"Enigma is a company that I helped start. It's steaming on and it is successful and I miss it, of course I do. I worked there from day one and lasted seven years and for the most part I enjoyed my time there and wish them continued success.”

Of course, Mark is so well known for titanium that most people might have expected any new bike brand he’s involved with to be made from the material. Not so.

“Having done titanium for so many years, I know it inside out. I wanted to do something different and that’s the reason for carbon. British-made carbon fibre is pretty special. That’s why I wanted to do something a little different. I will move to titanium but not for the foreseeable future, only when we can do it in house.

“I will do it. I’d be silly not to do it because I’m known for it. I virtually brought it to the UK all those years ago, and made it popular with [the now defunct] Omega brand. I know it would be very easy to buy titanium frames in and sell them, but I don’t know if I want to do that, I’ve done it before. I think I want to be honest with people and say I make everything in my own workshop. I’m ready to do that."

For now though the immediate focus for the new company will be setting up the necessary facility and equipment to manufacture custom carbon frames here in the UK. You can count the number of manufacturers making carbon frames in the UK on one hand. 

“That 600SL first frame is made in Italy," Mark explains, "but the rest will be made in the UK by Neil. That’s the plan, but we’ve got to get people talking about the brand and get it out there.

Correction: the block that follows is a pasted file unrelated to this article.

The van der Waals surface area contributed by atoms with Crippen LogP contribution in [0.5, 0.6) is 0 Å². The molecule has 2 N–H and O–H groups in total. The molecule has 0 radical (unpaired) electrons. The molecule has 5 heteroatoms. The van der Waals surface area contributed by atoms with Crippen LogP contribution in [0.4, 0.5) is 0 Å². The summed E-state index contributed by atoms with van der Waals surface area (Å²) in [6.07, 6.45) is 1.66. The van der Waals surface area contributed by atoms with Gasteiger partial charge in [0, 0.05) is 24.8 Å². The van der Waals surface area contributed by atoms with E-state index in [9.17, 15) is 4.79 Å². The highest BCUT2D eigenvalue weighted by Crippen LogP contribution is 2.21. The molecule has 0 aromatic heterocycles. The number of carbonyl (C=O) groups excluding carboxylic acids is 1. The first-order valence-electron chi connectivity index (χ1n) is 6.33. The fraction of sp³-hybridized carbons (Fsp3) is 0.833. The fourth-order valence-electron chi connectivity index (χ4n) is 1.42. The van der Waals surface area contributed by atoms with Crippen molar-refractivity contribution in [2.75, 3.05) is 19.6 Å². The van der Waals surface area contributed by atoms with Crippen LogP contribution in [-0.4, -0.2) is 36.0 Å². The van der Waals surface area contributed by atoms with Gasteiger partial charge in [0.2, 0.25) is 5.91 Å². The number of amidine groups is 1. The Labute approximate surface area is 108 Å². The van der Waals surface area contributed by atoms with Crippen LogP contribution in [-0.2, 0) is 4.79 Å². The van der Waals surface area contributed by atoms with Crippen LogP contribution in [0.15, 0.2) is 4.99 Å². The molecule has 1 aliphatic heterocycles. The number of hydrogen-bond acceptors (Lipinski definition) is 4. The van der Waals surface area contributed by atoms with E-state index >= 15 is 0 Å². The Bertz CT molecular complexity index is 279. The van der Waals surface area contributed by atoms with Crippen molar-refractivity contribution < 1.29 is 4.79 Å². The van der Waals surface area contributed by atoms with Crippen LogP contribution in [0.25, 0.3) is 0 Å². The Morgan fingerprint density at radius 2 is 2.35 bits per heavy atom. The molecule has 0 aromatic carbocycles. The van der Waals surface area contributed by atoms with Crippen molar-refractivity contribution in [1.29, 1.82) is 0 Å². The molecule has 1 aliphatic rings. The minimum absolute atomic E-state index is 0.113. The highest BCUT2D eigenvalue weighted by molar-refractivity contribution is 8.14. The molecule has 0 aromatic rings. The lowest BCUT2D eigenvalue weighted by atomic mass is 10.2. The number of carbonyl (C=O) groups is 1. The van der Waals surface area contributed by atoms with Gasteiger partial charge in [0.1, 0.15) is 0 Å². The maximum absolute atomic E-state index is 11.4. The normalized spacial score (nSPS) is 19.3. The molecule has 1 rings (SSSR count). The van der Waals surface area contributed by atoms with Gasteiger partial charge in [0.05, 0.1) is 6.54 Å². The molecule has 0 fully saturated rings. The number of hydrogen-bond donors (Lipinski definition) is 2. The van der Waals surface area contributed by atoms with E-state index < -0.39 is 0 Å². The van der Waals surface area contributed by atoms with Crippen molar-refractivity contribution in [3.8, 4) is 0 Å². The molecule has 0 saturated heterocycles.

"One of my oldest friends, Neil FitzGerald, works in Formula 1 as a pattern maker. He used to work at Enigma too, I met him about 26-years ago, I gave him a job. He’s based in Brackley. He’ll continue working there, we’ve both got our own jigs, so he’ll make the carbon frames, and eventually he’ll relocate and come and work in this main facility.

“The way most people do custom carbon is using lugs, like Colnago, which is brilliant and I love those, but we can’t do that as the lugs are expensive and not so flexible for use in custom frames.

"We build our frames tube-to-tube. You mitre tubes like you would do normally with a metal frame, set them up in the jig, glue the tubes in place, wrap the joints with your chosen pre-preg carbon. The choice for the main tubes is secret to Formula One. The outer lamination, which you can see, is usually unidirectional or 1K.

"We then shrink wrap and cure the frame in an autoclave oven. Once cured you smooth it by hand and it's lacquered. It is relatively straightforward, it’s not like a monocoque that is done in a mould. And that affords you the luxury of doing custom, tuning the frame to different rider weights, different tubes, different bottom brackets, different head tubes, so it’s a pretty special thing.”